Scientists don't know what a good portion of protein-coding genes are actually doing, New Scientist reports, adding that efforts toward figuring them out have stalled.
Researchers from the University of Cambridge and University College London used a metric based on Gene Ontology biological process terms to determine which budding yeast, fission yeast, and human proteins have been characterized and which have not. As they report in Open Biology, they confirmed previous estimates that about 20 percent of proteins are uncharacterized in each species.
As New Scientist notes, for yeast, the function of most proteins was teased out in the 1990s, but progress on determining the role of the rest declined in the ensuring decades.
When they considered into why these proteins might be tricky to describe, the researchers noted that, for fission yeast, some of these genes weren't essential for growth in rich media. Additionally, they write that even after the sequencing of the human genome, many investigators stuck to studying genes that were described prior to that, likely due to the availability of tools, funding, and career options.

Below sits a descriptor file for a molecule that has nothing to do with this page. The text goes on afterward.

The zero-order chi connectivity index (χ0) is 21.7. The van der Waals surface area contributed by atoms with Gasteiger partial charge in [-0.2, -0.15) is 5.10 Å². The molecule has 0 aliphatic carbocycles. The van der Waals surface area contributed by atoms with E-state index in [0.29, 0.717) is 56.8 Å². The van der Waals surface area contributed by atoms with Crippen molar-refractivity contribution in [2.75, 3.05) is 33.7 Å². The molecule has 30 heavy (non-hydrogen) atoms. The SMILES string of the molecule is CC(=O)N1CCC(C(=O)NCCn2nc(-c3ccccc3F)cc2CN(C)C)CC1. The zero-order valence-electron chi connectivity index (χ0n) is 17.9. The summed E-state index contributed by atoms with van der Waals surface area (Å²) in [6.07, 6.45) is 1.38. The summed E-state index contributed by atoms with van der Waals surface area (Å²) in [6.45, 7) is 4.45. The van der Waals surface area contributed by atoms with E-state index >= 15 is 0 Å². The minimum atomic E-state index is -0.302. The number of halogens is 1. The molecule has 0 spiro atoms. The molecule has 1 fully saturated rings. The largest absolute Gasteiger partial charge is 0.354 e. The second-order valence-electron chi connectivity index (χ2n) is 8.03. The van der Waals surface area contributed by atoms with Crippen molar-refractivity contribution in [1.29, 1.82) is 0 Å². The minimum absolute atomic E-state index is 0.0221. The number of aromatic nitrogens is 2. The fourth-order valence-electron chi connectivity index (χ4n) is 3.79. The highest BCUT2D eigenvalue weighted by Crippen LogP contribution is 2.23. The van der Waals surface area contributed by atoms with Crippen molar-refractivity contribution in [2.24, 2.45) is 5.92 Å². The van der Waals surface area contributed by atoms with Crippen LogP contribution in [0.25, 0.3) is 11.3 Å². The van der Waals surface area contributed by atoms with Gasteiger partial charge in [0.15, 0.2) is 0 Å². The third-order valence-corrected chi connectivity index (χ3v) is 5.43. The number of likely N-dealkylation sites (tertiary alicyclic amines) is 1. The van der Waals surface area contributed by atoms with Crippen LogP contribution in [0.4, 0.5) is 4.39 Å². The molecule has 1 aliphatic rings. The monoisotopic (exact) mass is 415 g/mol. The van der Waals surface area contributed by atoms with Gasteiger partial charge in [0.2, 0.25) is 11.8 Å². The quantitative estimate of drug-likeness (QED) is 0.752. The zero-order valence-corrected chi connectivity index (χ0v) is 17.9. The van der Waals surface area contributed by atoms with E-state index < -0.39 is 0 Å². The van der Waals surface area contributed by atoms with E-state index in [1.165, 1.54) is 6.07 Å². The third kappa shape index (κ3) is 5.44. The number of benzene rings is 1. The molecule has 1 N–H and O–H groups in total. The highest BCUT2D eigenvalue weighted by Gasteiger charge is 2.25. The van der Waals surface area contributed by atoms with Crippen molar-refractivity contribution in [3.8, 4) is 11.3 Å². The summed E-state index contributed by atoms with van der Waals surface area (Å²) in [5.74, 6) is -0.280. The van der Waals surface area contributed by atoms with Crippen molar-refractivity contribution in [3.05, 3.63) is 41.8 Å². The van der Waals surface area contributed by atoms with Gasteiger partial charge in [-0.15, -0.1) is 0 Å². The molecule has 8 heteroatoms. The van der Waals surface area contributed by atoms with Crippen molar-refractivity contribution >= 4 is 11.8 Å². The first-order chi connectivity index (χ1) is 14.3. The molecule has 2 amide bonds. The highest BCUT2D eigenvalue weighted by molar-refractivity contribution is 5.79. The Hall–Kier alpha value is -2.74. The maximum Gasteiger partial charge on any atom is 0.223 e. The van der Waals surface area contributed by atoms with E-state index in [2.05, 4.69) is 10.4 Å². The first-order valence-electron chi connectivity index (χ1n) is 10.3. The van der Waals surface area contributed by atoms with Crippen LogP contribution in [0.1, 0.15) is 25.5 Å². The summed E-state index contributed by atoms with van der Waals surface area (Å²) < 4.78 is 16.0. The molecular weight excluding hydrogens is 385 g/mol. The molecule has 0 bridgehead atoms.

"They must be doing something pretty important," first author Valerie Wood from Cambridge tells New Scientist about the uncharacterized proteins. "I'm absolutely certain there are big discoveries to be made."